What Case Do I Have?
When you suffer an injury, there are several different ways to get relief for your damages. Under the law, physical injuries usually fall under two areas of practice, personal injury law and worker’s compensation claims. These two areas are often very similar and can frequently overlap, so it’s important to know what sort of claim you are filing and the general principles that govern these claims.
What is Personal Injury?
Personal injury is a field of law related to plaintiffs who have sustained some sort of injury, that injury was the fault of another party, and the other party has to pay to relieve the injured party. These injuries can be myriad and can cover physical, economic, emotional, and psychological damages.
In personal injury, you try to demonstrate that the other party was at fault for your injuries, either through intentional actions, negligence, or reckless behavior. The court determines how much liability for the injury to assign to each party, and how much each party has to chip in to relieve the damages you suffered.
In California, if the court finds that you were 100% at fault for your injuries, or that no one was at fault, you will typically not recover anything. If you were determined to have some fault in your injury, the court will decide how much of your damages you are responsible for and cut that from the relief you would otherwise obtain. This is known as comparative negligence.
What is Worker’s Compensation?
Worker’s compensation is very similar to personal injury but occurs during a person’s employment or as a result of their employment. The employer remedies this injury, or more likely, the employer’s worker’s compensation insurance. In fact, if your employer does not have worker’s compensation insurance, you can often state a strong personal injury claim against your employer.
For a worker’s compensation claim to be made, an employee must suffer an injury during or because of their work duties. The injury does not necessarily have to occur while you are on the clock. Likewise, an injury occurring while you are on the clock still has to be related to your work duties. This means that most traumatic physical injuries occurring on the clock are likely to fall under worker’s compensation cases.
The court will examine non-traumatic medical conditions to determine whether or not they were caused or aggravated by your work duties. For example, a heart attack in a job with heavy physical labor that puts strain on your body will likely be covered by worker’s compensation. So would a deep vein thrombosis in a job that involves being seated and stationary for a long time. However, brain cancer is unlikely to be covered, even if you have symptoms while at work unless you can tie the medical condition to conditions of your employment.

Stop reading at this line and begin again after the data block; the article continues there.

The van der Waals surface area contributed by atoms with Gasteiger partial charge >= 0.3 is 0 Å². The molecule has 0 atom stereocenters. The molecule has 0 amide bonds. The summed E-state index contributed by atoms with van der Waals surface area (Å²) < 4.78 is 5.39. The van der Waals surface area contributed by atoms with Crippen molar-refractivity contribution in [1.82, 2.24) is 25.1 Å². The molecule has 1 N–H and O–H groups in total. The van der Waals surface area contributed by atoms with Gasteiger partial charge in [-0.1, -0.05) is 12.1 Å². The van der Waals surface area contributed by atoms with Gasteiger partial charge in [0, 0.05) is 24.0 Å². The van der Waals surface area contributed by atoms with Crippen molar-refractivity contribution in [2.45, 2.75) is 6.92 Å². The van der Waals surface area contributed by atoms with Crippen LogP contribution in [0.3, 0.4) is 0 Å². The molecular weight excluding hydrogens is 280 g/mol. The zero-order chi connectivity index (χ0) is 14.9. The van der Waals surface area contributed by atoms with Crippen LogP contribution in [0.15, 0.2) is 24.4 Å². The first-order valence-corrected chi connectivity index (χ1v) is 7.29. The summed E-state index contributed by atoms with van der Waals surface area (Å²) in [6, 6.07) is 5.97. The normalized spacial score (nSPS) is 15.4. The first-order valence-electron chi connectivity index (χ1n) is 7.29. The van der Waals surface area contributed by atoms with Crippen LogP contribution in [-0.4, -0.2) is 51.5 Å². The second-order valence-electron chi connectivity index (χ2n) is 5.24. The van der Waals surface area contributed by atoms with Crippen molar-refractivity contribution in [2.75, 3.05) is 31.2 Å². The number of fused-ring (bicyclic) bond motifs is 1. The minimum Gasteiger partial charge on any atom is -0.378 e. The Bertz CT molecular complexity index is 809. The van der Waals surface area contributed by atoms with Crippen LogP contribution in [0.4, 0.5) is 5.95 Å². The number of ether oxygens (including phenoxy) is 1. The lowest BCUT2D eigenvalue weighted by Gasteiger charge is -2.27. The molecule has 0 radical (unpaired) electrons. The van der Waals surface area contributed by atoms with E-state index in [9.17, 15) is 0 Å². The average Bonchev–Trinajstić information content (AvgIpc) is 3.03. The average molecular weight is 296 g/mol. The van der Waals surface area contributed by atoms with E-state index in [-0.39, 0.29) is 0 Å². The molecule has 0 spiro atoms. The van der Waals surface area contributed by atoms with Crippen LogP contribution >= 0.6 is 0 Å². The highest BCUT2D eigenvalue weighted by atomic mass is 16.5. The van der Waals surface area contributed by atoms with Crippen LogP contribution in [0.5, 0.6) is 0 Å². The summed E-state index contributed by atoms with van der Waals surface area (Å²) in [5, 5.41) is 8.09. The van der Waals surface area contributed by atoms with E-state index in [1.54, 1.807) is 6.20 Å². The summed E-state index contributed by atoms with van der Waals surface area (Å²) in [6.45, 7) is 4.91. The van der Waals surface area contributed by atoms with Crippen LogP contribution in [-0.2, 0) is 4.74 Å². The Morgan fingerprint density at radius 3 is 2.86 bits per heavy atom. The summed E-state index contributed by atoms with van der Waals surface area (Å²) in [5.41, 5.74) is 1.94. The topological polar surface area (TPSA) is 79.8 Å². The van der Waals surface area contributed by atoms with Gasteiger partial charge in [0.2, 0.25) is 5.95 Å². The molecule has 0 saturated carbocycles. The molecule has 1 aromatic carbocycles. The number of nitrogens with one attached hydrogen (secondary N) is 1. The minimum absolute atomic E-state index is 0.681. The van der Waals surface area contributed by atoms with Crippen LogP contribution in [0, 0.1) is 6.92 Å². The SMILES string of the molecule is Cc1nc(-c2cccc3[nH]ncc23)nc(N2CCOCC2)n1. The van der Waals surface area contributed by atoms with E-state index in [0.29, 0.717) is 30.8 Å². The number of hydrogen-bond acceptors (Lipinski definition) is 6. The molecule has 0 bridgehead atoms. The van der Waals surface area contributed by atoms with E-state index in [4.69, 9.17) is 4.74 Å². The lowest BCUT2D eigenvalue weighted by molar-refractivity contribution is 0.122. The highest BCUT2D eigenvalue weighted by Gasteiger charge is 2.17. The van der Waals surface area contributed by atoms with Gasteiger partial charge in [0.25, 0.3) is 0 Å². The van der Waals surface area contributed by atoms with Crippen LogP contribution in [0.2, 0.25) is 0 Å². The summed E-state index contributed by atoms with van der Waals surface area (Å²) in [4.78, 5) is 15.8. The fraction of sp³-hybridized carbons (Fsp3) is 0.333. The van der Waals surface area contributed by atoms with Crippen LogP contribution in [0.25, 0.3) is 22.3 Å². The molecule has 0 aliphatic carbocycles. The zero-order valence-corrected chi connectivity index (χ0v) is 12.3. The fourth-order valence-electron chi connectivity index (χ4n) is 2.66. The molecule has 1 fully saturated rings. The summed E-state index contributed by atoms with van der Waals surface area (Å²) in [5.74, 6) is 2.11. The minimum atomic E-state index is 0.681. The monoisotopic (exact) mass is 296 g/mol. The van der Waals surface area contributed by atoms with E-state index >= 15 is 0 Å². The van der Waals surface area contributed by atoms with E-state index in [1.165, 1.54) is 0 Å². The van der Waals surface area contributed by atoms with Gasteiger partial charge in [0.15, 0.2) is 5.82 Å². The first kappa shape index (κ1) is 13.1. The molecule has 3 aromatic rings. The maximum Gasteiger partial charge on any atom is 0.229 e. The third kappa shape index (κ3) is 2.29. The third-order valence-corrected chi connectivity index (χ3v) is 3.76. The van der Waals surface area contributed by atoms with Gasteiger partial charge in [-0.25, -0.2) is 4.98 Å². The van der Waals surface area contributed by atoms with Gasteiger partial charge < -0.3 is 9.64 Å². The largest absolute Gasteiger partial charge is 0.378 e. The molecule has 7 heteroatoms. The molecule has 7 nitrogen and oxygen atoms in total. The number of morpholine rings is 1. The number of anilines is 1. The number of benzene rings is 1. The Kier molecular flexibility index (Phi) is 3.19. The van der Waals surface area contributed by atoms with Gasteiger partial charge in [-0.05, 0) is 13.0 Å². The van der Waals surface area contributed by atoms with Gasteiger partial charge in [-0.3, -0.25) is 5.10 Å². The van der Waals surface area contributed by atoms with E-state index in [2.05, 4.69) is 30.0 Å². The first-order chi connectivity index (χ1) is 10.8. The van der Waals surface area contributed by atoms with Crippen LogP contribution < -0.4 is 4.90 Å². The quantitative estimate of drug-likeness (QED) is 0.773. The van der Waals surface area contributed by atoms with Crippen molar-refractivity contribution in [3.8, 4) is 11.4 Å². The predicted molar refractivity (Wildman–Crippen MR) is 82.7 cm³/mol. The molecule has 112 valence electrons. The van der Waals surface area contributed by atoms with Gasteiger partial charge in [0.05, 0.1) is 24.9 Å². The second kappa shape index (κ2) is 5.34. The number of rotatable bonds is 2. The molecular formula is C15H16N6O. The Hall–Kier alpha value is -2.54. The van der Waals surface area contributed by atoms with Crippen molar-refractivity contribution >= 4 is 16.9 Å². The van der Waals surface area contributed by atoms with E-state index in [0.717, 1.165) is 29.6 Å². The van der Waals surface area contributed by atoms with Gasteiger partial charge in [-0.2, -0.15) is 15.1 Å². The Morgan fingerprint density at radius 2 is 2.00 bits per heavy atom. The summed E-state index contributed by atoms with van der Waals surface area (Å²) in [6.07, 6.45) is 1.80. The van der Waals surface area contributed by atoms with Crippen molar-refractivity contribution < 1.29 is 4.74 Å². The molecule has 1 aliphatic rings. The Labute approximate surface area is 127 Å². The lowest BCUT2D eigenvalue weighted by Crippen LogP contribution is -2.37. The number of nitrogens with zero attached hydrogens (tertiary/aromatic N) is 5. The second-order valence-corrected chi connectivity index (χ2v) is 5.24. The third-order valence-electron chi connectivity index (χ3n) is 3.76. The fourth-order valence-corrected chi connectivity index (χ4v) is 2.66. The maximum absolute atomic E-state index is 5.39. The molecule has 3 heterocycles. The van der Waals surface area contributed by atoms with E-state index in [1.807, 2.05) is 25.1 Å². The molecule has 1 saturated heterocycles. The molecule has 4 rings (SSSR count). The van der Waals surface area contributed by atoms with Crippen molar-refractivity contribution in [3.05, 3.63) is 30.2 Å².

What is the Difference Between the Two?
Both PI and worker’s compensation claims involve being compensated for economic and medical damages associated with your injury. However, PI allows claims of ‘General Damages’, damages that are associated with pain, grief, distress, emotional injury, and so on. While PI and worker’s compensation overlap a lot, only PI claims allow for the recovery of general damages.
Furthermore, in most personal injury claims, you must demonstrate a degree of intent. Either the person responsible for your injuries was intentional, negligent, or reckless. In worker’s compensation, intent rarely plays a part at all. You usually only have to demonstrate that you were injured during or because of your work duties, and need not allege negligence or recklessness on the part of your employer.
Does Personal Injury and Worker’s Compensation Ever Overlap?
Actually, yes, there can be situations in which you may have claims simultaneously under worker’s compensation and personal injury. Let’s give an example.
Imagine you are a hazardous materials driver and while transporting materials you are struck by a car that veered into your lane. You can have a claim for worker’s compensation as you were injured in the scope of your work duties. You can also have a personal injury claim against the driver of the vehicle that struck you, as that injury was the result of a party unconnected with your work. You can typically assert a PI claim against anything that caused your injury that wasn’t directly related to your employment, such as defective products or equipment from external companies.
You could also have PI claims if the injury resulted in the atmosphere of the workplace but included activity not regularly involved in your duties. An example could be inappropriate or illegal acts of your employer, such as workplace harassment, which could be subject to both worker’s compensation and PI claims.
How We Can Help
Our firm has decades of experience working on personal injury cases, and we know where the two can overlap. If you’ve been injured at work, worker’s compensation may not cover the full extent of your damages. While we don’t handle worker’s compensation cases, we can help you find the overlap between your workplace damages and a PI claim. It costs nothing to find out, so schedule a free consultation today.